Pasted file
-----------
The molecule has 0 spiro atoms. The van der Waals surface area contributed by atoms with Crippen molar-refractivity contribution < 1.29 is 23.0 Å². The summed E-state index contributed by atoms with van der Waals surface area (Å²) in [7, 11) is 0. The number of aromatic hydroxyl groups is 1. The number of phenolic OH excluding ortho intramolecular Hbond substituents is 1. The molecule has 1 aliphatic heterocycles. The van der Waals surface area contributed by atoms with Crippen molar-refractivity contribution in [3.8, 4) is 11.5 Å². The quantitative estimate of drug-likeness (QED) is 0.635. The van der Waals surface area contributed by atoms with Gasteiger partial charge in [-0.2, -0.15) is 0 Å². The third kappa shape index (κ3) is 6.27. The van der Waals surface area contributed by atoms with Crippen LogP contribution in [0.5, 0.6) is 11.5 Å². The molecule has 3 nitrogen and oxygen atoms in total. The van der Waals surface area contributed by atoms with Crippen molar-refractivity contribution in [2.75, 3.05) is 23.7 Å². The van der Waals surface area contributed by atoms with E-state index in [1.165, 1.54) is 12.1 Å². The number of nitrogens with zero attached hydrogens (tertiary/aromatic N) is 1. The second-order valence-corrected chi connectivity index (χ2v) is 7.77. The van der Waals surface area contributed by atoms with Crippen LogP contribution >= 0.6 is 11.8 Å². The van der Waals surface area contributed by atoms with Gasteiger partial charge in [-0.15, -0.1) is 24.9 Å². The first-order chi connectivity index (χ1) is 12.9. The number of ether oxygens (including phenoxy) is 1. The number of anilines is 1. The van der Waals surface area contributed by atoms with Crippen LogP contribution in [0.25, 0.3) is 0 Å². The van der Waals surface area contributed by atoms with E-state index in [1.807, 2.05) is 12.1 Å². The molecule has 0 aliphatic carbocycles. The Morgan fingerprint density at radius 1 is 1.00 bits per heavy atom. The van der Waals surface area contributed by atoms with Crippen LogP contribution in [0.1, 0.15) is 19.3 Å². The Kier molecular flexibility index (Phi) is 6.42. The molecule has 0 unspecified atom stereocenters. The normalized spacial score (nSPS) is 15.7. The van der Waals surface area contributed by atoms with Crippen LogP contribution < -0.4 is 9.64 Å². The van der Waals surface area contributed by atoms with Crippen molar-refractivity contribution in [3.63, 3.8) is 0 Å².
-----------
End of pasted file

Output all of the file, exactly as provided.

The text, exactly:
The molecule has 0 spiro atoms. The van der Waals surface area contributed by atoms with Crippen molar-refractivity contribution < 1.29 is 23.0 Å². The summed E-state index contributed by atoms with van der Waals surface area (Å²) in [7, 11) is 0. The number of aromatic hydroxyl groups is 1. The number of phenolic OH excluding ortho intramolecular Hbond substituents is 1. The molecule has 1 aliphatic heterocycles. The van der Waals surface area contributed by atoms with Crippen molar-refractivity contribution in [3.8, 4) is 11.5 Å². The quantitative estimate of drug-likeness (QED) is 0.635. The van der Waals surface area contributed by atoms with Gasteiger partial charge in [-0.2, -0.15) is 0 Å². The third kappa shape index (κ3) is 6.27. The van der Waals surface area contributed by atoms with Crippen LogP contribution in [0.5, 0.6) is 11.5 Å². The molecule has 3 nitrogen and oxygen atoms in total. The van der Waals surface area contributed by atoms with Crippen molar-refractivity contribution in [2.75, 3.05) is 23.7 Å². The van der Waals surface area contributed by atoms with E-state index in [1.165, 1.54) is 12.1 Å². The number of nitrogens with zero attached hydrogens (tertiary/aromatic N) is 1. The second-order valence-corrected chi connectivity index (χ2v) is 7.77. The van der Waals surface area contributed by atoms with Crippen LogP contribution >= 0.6 is 11.8 Å². The van der Waals surface area contributed by atoms with Gasteiger partial charge in [-0.15, -0.1) is 24.9 Å². The first-order chi connectivity index (χ1) is 12.9. The number of ether oxygens (including phenoxy) is 1. The number of anilines is 1. The van der Waals surface area contributed by atoms with Crippen LogP contribution in [0.25, 0.3) is 0 Å². The van der Waals surface area contributed by atoms with E-state index in [1.807, 2.05) is 12.1 Å². The molecule has 0 aliphatic carbocycles. The Morgan fingerprint density at radius 1 is 1.00 bits per heavy atom. The van der Waals surface area contributed by atoms with Crippen LogP contribution in [0.1, 0.15) is 19.3 Å². The Kier molecular flexibility index (Phi) is 6.42. The molecule has 0 unspecified atom stereocenters. The normalized spacial score (nSPS) is 15.7. The van der Waals surface area contributed by atoms with Crippen LogP contribution < -0.4 is 9.64 Å². The van der Waals surface area contributed by atoms with Crippen molar-refractivity contribution in [3.63, 3.8) is 0 Å².